Post mating isolating barriers between Drosophila species and the role of seminal fluid gene expression
MetadataShow full item record
Flacchi, Carolina. Post mating isolating barriers between Drosophila species and the role of seminal fluid gene expression [a thesis submitted to the Faculty of Graduate Studies in partial fulfilment of the requirements for the Master of Science degree in Biology]. Winnipeg, Manitoba, Canada: University of Winnipeg, December 2023. DOI: 10.36939/ir.202312111149.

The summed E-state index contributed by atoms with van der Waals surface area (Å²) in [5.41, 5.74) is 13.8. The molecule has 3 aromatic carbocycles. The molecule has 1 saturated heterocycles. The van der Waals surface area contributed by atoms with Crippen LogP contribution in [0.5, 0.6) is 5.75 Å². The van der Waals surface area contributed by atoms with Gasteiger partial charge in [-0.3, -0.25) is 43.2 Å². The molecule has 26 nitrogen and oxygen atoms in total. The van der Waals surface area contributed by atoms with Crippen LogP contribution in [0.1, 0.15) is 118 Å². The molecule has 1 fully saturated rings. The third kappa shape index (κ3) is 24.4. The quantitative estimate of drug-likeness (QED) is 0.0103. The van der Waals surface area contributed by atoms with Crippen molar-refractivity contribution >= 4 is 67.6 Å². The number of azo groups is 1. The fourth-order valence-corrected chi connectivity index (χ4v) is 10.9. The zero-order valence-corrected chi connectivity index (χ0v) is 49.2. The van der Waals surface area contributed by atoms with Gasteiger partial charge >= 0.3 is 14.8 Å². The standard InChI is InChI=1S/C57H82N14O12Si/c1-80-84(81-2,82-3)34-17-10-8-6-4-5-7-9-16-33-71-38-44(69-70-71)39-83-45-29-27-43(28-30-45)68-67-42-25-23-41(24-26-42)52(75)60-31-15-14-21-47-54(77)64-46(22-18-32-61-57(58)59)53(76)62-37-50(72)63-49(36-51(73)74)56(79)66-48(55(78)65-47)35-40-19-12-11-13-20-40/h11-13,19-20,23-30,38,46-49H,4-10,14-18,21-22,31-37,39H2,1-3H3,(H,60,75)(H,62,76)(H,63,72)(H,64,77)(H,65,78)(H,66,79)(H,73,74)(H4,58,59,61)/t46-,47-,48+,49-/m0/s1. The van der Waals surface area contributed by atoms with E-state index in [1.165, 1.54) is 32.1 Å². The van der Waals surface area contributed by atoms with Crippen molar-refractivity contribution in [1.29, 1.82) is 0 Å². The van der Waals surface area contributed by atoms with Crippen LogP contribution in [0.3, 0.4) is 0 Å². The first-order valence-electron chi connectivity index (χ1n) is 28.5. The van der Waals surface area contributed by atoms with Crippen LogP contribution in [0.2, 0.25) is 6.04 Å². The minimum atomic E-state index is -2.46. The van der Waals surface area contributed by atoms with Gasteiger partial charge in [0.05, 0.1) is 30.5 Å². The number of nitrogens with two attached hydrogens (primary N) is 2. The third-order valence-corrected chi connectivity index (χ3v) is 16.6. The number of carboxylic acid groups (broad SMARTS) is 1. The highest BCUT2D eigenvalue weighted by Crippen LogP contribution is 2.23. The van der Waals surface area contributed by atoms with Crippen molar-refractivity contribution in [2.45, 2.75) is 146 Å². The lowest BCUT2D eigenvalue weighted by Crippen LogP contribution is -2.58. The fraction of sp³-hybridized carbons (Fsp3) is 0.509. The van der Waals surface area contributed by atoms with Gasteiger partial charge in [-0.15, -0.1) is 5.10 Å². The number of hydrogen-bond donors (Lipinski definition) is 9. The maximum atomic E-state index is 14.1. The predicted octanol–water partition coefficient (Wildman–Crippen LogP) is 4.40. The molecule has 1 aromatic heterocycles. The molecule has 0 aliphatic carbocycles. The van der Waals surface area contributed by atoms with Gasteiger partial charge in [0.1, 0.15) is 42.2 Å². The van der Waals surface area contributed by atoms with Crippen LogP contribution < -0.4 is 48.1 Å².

Reproductive genes are known to be among the fastest evolving category of genes within the genome, and males’ reproductive genes show a high divergence between species. A class of genes expressed in the male’s reproductive tract, the Seminal Fluid Protein genes (SFPs), have been shown to be the most rapidly evolving male genes. The fast evolution and divergence of these genes were first attributed to forms of postcopulatory sexual selection and sexual conflict. However, a recent study that analyzed the molecular evolution of SFPs among different species of Drosophila at the coding sequence level found that the responsible force driving the rapid evolution of SFPs was relaxed selection, with only a small proportion evolving by positive selection. In this thesis, I focus on analyzing the molecular evolution of SFP genes at the gene expression level, rather than at the coding sequence level, and on understanding whether changes at the gene expression level can trigger the evolution of reproductive barriers. From my analysis, it emerged that SFP genes show a higher divergence in expression compared to the average accessory gland gene, but do not show a higher polymorphism. Moreover, after knocking down four genes under positive selection, that have been previously shown to affect intraspecific sperm competition, and after performing mating experiments both at the intra and interspecific level between D. melanogaster and D. simulans, we find no difference in the ability of the D. melanogaster knockdowns to outcompete heterospecific D. simulans males. These results suggest that genes influencing forms of postcopulatory sexual selection (i.e., sperm competition) and those influencing reproductive barriers (i.e., conspecific sperm precedence) do not share a common genetic basis. This hints to the possibility that, while intraspecific sperm competition can be affected by the perturbation of a single gene, the perturbation of more than one gene at the same time might be needed to affect conspecific sperm precedence.